Skipping rope of unknown provenance, purchased by Museum Victoria in 1989. It is likely to date to the mid-20th century.

The earliest written record of skipping comes from 6th century China. Skipping has been established as a children's game since the 7th century. In earlier centuries it was played by adults as well as children, and by males as well as females. Gradually it came to be regarded as a girls' game, and in the 1990s it is still played mainly by girls, although boys sometimes join in the game when it is in progress. In America, skipping is known as Jump Rope. The ropes can be any kind of suitable material - a length of rope, a plastic tube, even vines or hop-stems have been used, and the use of a loosely twisted duck net by Aboriginal people has been documented from the Lower Murray River. The game is usually accompanied by rhymes, which are chanted or sung to the rhythm of the rope.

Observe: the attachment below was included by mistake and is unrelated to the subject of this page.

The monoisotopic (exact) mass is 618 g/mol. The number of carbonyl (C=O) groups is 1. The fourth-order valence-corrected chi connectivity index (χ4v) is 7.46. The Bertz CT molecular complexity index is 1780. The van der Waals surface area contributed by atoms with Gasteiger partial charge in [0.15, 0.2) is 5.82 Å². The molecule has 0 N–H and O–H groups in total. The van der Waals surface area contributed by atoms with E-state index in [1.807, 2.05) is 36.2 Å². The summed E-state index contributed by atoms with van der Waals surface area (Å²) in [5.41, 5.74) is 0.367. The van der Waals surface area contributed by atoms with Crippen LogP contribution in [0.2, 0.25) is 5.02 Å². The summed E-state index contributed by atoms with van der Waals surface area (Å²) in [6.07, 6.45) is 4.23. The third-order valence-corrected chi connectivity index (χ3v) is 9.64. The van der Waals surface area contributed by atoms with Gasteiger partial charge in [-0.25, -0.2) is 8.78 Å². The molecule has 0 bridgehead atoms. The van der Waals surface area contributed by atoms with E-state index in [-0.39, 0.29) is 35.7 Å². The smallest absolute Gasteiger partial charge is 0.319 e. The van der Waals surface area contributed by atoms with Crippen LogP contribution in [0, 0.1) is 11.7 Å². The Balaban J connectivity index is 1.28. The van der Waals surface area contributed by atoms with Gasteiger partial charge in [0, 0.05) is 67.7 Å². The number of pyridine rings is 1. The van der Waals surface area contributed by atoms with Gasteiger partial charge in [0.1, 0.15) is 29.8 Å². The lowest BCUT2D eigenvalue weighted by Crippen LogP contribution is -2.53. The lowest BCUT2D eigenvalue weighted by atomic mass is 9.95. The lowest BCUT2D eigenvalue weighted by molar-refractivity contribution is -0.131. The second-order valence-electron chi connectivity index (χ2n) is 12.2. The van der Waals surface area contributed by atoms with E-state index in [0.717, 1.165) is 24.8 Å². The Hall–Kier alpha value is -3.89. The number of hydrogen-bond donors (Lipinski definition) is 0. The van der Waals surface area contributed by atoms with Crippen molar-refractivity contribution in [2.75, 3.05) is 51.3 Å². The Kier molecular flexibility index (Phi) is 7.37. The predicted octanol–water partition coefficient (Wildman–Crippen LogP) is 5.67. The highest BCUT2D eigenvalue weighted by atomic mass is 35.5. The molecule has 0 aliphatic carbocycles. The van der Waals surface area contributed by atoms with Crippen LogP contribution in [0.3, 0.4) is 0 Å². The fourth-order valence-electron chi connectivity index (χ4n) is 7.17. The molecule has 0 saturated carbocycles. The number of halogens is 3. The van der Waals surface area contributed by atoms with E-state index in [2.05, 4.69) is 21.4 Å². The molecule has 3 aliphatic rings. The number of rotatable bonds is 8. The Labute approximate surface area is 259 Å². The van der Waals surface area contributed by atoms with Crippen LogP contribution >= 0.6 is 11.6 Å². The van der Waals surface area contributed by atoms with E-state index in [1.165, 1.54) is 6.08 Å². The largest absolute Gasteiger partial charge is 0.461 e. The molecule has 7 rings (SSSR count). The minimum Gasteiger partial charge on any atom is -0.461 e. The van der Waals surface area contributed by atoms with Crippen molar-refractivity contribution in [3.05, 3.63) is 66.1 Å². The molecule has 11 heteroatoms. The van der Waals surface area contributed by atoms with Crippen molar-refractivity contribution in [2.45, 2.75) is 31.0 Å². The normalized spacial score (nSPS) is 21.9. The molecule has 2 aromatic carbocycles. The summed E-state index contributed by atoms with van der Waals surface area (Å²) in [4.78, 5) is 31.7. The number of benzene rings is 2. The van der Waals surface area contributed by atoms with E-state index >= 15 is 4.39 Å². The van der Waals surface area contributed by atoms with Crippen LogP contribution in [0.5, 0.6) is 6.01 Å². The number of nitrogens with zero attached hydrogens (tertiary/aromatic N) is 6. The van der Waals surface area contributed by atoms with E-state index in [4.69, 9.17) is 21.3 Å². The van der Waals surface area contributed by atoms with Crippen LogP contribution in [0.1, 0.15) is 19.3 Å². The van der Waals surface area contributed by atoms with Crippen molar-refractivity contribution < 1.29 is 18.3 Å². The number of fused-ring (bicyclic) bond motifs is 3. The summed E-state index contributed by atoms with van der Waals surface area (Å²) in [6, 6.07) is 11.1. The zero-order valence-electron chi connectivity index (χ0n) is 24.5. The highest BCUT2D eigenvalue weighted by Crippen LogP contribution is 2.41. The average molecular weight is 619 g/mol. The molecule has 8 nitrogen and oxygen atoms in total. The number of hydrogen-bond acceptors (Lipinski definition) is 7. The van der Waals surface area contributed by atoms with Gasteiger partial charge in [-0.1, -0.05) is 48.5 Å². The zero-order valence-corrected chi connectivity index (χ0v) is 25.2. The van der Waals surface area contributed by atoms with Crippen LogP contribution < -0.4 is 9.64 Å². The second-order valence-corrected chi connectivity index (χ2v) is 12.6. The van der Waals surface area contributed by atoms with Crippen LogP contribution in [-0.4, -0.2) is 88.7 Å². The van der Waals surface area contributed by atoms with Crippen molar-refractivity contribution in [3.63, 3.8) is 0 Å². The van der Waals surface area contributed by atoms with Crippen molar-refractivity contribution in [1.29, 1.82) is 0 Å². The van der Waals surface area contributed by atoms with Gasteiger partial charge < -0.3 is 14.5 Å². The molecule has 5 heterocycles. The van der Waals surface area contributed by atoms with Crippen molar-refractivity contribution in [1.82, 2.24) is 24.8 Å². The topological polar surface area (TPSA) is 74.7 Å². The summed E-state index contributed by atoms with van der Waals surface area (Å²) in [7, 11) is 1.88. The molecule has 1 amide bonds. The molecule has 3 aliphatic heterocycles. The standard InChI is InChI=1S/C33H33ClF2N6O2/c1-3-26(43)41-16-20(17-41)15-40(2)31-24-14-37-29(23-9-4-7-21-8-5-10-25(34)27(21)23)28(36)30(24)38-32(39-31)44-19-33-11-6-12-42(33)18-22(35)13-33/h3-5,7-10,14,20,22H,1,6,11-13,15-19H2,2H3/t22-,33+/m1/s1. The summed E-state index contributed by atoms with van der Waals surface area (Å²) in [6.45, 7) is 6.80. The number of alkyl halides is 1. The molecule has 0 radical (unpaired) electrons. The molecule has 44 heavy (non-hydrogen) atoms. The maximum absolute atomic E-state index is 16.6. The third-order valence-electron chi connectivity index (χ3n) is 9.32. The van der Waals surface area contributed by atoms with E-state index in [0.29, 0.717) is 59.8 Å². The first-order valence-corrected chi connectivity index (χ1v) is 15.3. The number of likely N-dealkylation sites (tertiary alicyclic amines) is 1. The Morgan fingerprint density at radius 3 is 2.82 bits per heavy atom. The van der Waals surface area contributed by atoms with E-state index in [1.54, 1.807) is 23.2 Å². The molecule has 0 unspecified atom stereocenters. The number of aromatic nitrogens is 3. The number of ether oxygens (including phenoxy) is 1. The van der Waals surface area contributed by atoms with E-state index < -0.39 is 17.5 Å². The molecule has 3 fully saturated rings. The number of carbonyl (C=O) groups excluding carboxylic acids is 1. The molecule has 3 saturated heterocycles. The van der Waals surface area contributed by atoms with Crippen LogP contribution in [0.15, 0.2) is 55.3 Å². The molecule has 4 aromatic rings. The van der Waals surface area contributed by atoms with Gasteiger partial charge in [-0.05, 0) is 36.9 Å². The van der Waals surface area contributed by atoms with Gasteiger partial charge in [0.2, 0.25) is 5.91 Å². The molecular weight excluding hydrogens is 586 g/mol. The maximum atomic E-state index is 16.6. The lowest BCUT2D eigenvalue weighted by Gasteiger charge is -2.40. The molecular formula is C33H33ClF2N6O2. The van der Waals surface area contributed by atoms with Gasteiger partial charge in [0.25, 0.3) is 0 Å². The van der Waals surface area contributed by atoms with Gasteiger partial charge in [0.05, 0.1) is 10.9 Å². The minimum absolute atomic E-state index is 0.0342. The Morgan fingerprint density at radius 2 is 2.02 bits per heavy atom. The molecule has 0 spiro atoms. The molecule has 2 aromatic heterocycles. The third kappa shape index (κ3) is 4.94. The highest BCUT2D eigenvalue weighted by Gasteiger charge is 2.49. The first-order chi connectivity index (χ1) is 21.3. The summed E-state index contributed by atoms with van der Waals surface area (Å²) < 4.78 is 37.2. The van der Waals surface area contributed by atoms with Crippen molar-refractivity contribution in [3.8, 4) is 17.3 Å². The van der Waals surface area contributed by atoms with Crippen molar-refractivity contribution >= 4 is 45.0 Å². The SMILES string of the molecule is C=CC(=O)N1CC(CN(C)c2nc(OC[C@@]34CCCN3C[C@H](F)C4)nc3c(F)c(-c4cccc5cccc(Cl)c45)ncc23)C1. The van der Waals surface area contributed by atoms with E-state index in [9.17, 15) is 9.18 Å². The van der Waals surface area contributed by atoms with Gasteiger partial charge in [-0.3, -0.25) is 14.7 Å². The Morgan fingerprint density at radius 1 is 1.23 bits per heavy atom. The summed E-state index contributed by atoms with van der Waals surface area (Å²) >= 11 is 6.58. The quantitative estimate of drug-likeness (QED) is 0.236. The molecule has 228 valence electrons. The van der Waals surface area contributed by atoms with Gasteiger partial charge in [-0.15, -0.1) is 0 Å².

Physical Description

Skipping rope with blue and gold wooden handles. The handles are shaped to fit into the palm of the hands.

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